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January 1, 2007

ADR Trading is Safe for Now

By Peter Chapman

Trading in American depository receipts (ADRs) is unlikely to dry up anytime soon, despite the perceived threat to the ADR marketplace presented by cross-border mergers of stock exchanges.

According to a new report from the TABB Group, a research outfit based in Westborough, Mass., obstacles to cross-border trading will still exist even if mergers between exchanges occur.

TABB published its report as the two largest U.S. stock exchanges were looking to tie up with two of the largest European exchanges.

As Traders Magazine went to press, the New York Stock Exchange was getting closer to its goal of merging with Euronext. At the same time, Nasdaq was pushing hard to gain control of the London Stock Exchange.

If these mergers occur, some observers believe easier trading in European "ordinaries" from the U.S. would obviate the need to trade ADRs.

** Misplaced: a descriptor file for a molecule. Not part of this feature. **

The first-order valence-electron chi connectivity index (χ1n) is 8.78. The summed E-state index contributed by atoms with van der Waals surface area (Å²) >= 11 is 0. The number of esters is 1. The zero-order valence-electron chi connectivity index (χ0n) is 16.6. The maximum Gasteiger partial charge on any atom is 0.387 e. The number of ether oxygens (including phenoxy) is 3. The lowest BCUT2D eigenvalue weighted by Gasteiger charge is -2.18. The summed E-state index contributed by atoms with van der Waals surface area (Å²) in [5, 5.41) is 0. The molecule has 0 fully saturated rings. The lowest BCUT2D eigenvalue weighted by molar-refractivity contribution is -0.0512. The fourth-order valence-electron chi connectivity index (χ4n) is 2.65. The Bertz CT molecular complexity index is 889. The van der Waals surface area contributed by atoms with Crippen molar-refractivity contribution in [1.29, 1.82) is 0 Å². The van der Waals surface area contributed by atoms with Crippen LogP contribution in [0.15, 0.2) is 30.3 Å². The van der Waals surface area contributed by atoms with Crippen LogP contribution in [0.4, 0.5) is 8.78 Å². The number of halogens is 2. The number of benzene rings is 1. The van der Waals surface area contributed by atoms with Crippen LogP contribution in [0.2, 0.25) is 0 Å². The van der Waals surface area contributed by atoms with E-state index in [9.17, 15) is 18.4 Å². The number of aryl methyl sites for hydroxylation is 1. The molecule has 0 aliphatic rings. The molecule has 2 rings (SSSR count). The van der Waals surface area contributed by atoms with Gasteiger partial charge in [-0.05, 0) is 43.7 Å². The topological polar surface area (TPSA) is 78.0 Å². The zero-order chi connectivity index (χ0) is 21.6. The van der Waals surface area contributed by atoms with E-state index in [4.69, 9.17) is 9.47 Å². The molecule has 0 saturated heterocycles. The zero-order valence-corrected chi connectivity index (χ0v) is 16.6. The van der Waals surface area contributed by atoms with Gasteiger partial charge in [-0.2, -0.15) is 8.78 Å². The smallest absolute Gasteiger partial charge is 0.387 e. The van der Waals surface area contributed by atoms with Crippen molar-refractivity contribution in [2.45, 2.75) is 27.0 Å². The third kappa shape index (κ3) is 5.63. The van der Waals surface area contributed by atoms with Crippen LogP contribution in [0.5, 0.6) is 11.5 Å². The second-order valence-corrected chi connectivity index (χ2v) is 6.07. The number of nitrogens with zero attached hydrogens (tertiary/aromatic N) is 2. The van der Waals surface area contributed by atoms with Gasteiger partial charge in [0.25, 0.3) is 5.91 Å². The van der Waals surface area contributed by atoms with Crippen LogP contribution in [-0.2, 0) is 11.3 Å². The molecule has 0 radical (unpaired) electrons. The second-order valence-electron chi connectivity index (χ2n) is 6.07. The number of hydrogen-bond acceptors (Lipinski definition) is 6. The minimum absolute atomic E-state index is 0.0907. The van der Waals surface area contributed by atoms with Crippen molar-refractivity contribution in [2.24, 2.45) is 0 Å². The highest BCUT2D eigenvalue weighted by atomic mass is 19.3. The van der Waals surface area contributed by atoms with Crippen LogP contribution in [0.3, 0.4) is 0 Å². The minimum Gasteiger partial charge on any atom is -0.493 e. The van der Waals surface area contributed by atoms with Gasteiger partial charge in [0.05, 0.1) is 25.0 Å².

Depository receipts are issued by banks and represent one or more shares of the foreign ordinary. ADRs are traded on the NYSE, Nasdaq and in the unlisted market. Dollar volume in ADRs exceeded $1 trillion last year.

The U.S. exchanges, in pursuing the Europeans, have indicated they would consolidate trading of all securities on a single platform.

That could make it possible for U.S. traders to effect trades in ordinaries issued by companies domiciled in the U.K., France, Belgium and the Netherlands. There are about 250 ADRs issued by companies based in those countries, representing 11 percent of the total 2,200 ADRs traded.

TABB, though, sees several obstacles confronting traders who might want to trade ordinaries over the same platforms as they do ADRs. "These linkages will surely facilitate increased cross-border trading," Andy Nybo, author of the report, writes. But "their impact on the depository receipt market at least in the short term will be negligible."

Nybo cites two key obstacles to efficient cross-border trading and the demise of the local ADR marketplace: costly and inefficient foreign clearing and settlements systems, as well as different regulatory structures.

"A disparate global regulatory structure provides a strong foundation for the global depository receipts industry," Nybo writes.